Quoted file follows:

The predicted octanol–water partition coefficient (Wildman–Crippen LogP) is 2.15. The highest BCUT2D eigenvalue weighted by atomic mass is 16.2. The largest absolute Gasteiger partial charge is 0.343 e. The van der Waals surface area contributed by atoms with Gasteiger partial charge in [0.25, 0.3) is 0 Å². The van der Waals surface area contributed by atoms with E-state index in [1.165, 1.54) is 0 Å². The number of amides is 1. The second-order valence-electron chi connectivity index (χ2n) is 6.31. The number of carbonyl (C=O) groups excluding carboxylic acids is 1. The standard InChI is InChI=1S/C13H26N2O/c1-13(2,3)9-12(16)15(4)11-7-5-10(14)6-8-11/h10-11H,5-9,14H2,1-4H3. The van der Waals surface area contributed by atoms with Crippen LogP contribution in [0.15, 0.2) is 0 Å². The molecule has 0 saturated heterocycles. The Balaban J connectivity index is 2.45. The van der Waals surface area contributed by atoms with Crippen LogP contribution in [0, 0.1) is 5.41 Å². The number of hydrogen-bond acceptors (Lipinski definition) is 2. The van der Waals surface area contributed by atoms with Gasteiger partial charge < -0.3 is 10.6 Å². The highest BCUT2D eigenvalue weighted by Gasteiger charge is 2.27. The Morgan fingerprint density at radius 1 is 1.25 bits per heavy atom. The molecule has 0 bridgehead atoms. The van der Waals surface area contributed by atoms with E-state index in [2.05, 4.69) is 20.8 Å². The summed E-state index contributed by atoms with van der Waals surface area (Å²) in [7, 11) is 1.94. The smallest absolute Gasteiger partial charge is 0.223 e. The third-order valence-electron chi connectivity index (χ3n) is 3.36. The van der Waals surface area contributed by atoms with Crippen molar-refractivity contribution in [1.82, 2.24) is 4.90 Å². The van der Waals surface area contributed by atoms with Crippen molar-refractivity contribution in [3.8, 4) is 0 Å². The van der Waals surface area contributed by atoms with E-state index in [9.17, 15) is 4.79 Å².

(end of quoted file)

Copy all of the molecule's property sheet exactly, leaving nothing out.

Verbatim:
The predicted octanol–water partition coefficient (Wildman–Crippen LogP) is 2.15. The highest BCUT2D eigenvalue weighted by atomic mass is 16.2. The largest absolute Gasteiger partial charge is 0.343 e. The van der Waals surface area contributed by atoms with Gasteiger partial charge in [0.25, 0.3) is 0 Å². The van der Waals surface area contributed by atoms with E-state index in [1.165, 1.54) is 0 Å². The number of amides is 1. The second-order valence-electron chi connectivity index (χ2n) is 6.31. The number of carbonyl (C=O) groups excluding carboxylic acids is 1. The standard InChI is InChI=1S/C13H26N2O/c1-13(2,3)9-12(16)15(4)11-7-5-10(14)6-8-11/h10-11H,5-9,14H2,1-4H3. The van der Waals surface area contributed by atoms with Crippen LogP contribution in [0.15, 0.2) is 0 Å². The molecule has 0 saturated heterocycles. The Balaban J connectivity index is 2.45. The van der Waals surface area contributed by atoms with Crippen LogP contribution in [0, 0.1) is 5.41 Å². The number of hydrogen-bond acceptors (Lipinski definition) is 2. The van der Waals surface area contributed by atoms with Gasteiger partial charge < -0.3 is 10.6 Å². The highest BCUT2D eigenvalue weighted by Gasteiger charge is 2.27. The Morgan fingerprint density at radius 1 is 1.25 bits per heavy atom. The molecule has 0 bridgehead atoms. The van der Waals surface area contributed by atoms with E-state index in [2.05, 4.69) is 20.8 Å². The summed E-state index contributed by atoms with van der Waals surface area (Å²) in [7, 11) is 1.94. The smallest absolute Gasteiger partial charge is 0.223 e. The third-order valence-electron chi connectivity index (χ3n) is 3.36. The van der Waals surface area contributed by atoms with Crippen molar-refractivity contribution in [1.82, 2.24) is 4.90 Å². The van der Waals surface area contributed by atoms with Crippen molar-refractivity contribution in [3.8, 4) is 0 Å². The van der Waals surface area contributed by atoms with E-state index in [9.17, 15) is 4.79 Å².